Nebbiolo, the prince of grape varieties in north-west Italy
By Francesco Saverio Russo - Photographs: courtesy of the estates, posted on 16 January 2023
Nebbiolo is widely considered to be the prince of Northern Italian grape varieties due to its elegance and undisputed longevity. This historic variety is widespread across North-West Italy, in Piedmont, Lombardy and Valle d'Aosta. We drill down on one of Italy’s most iconic grapes.
In the Unesco heritage area of the Langhe, Roero and the Monferrato hills, the variety is called Nebbiolo, but in other areas of Alto-Piemonte, Valle d'Aosta and Valtellina it takes on different names including Spanna, Chiavennasca, Prunent, Picotendro, Melasca and Martesana. The documented origins of Nebbiolo date back to the Middle Ages where it was mentioned in 1272 as being given as a gift to the King of England and Duke of Aquitaine Edward I. In 1800 it became a favourite of Thomas Jefferson who declared he wanted to import it to the USA after tasting a 'Gattinara'. Nebbiolo took its next step forward in 1835 with Carlo Alberto in Pollenzo where, thanks to General Staglieno, the winemaker/marketer Oudart and Camillo Benso Count of Cavour, the forerunner of Barolo was born.
Treading the grapes at the traditional grape harvest festival in Fontanafredda.
A slow ripener
Nebbiolo has significant genetic variability and as many as 90 clones have recently been identified, grouped into seven genotypes according to SNV analyses (Gambino et al., 2017). In the Langhe you can find Lampia, Michet, Rosé and Bolla. The latter two can no longer be used for the production of Barolo. Nebbiolo is mostly prevalent in Piedmont (4 500 ha), Valtellina (50 ha) and Valle d'Aosta (45 ha) but it is also grown outside Italy, in Mexico, Australia, the USA, Uruguay, Chile and other areas (such as China) for a total area of around 600 ha. Its growth cycle is long and because it ripens slowly, it can be used to produce very aromatic wines with a robust structure. It has always been planted in the best South and South-West aspects (in the 'sorì'), and only on hilly terrain at between 200m and 450m above sea level. However, nowadays, due to climate change, some producers are experimenting with less exposed and higher altitude plantings.
Gianni Martini and his daughter Eleonora, owners of the great Piedmont winery.
The 'main' denominations of origin using Nebbiolo in Piedmont, Lombardy and Valle d'Aosta are the following: Barolo DOCG; Barbaresco DOCG; Roero DOCG; Gattinara DOCG, ; Ghemme DOCG Piedmont DOC; Langhe DOC; Alba DOC; Albugnano DOC; Colli Tortonesi DOC; Colline Novaresi DOC; Colline Saluzzesi DOC; Coste della Sesia DOC; Fara DOC; Lessona DOC; Monferrato DOC; Terre Alfieri DOC; Boca DOC; Bramaterra DOC; Sizzano DOC; Canavese DOC; Carema DOC; Valli Ossolane DOC; Pinerolese DOC; Sforzato di Valtellina or Sfursat di Valtellina DOCG; Valtellina Rosso DOC; Valtellina Superiore DOCG (several sub-areas); Valle d'Aosta DOC (several sub-areas).
The two most important appellations (100% Nebbiolo) are, of course, Barolo and Barbaresco. The former is located a few kilometres South of the city of Alba, covering 11 localities: the entire areas of Barolo, Serralunga d'Alba and Castiglione Falletto, and parts of Grinzane Cavour, La Morra, Monforte, Verduno, Novello, Diano d'Alba, Cherasco and Roddi.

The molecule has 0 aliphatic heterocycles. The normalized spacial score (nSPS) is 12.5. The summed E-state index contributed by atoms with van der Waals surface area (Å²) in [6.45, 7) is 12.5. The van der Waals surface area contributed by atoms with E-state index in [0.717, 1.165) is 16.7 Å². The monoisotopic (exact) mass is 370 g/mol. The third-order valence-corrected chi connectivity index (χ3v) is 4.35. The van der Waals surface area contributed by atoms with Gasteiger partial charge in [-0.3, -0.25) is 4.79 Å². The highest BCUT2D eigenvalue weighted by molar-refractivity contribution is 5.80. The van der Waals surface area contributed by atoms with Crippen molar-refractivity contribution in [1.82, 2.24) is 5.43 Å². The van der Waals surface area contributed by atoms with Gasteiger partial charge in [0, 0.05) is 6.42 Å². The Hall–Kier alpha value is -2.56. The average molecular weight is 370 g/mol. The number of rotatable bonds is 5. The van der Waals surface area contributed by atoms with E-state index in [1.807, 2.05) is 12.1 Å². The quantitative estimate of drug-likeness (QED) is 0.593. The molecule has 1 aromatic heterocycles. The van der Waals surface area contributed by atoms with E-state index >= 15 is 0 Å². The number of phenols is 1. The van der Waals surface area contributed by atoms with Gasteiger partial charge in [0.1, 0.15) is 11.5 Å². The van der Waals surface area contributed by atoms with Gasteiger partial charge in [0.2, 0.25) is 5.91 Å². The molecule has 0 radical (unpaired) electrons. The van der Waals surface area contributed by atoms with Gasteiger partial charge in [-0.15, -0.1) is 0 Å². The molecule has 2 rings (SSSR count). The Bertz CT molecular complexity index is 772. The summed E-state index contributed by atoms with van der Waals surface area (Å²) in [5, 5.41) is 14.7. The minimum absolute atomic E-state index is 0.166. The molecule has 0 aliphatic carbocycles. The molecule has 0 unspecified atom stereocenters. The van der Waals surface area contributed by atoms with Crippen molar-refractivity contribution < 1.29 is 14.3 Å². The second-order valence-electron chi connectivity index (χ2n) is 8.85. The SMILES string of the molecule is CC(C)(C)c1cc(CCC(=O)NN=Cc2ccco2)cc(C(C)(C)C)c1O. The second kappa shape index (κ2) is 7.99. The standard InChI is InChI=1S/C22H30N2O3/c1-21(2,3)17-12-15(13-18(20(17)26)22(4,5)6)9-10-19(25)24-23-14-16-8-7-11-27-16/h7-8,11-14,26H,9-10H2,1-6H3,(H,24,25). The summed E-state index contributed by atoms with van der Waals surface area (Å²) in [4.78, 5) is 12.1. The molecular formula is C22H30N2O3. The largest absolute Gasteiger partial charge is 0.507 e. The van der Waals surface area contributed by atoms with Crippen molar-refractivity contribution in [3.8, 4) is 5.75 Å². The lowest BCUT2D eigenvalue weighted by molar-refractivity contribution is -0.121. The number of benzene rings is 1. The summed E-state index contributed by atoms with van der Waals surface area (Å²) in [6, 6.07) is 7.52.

The Barbaresco production area, on the other hand, includes the entire area and localities of Barbaresco, Treiso, Neive and part of Alba. To date, there are 181 official MGAs (menzioni geografiche aggiuntive) in the Barolo area, 11 of them village-designated, defining the strong link with the individual 'climates' in the area. In the Barbaresco area there are 66 MGAs.
The breakdown in vineyard area is approximately 1,800 hectares for Barolo and 700 for Barbaresco, with output standing at some 12 million bottles of Barolo and 6 million of Barbaresco.
We take a closer look at some of the most prestigious producers in the two appellation areas.
The aspect of the vineyards at Cascina Lo Zoccolaio is among the best in the area and is a fundamental requirement for vines such as 'Nebbiolo da Barolo', which is very demanding in terms of soil and exposure.
Fratelli Martini 'Cascina Lo Zoccolaio' - The jewel in the crown
Cascina Lo Zoccolaio is owned by Gianni Martini and his daughter Eleonora. It produces exclusively red wines from over 30 hectares of vineyards located in Barolo, Monforte d'Alba, Novello and Verdino. Every step of the winemaking process is conducted with great passion and dedication. The grapes are lovingly cared for and the mantra here is to show respect for the rhythms of nature. Harvesting is done carefully by hand, selecting the best clusters. From gently pressing the grapes, through to fermentation and ageing, all the way through to bottling, respect is shown for tradition but using the most modern methods and equipment. The family believes Nebbiolo is one of the noblest grape varieties, along with Pinot Noir, producing elegant wines that are spicy, but never thick or austere. This is the ultimate noble wine whose qualities are enhanced with ageing in wooden casks. It can be laid down in bottles for many years without losing its flavour. The company aims to treat its vines and vineyard sites with respect by using traditional methods of tillage and no weedkillers. It is a practitioner of sustainable winegrowing, and is certified SQPNI. The careful selection of grapes and low yield production demonstrate its focus on maximising quality. Its key markets, outside Italy, are Germany, England, Northern Europe and the United States.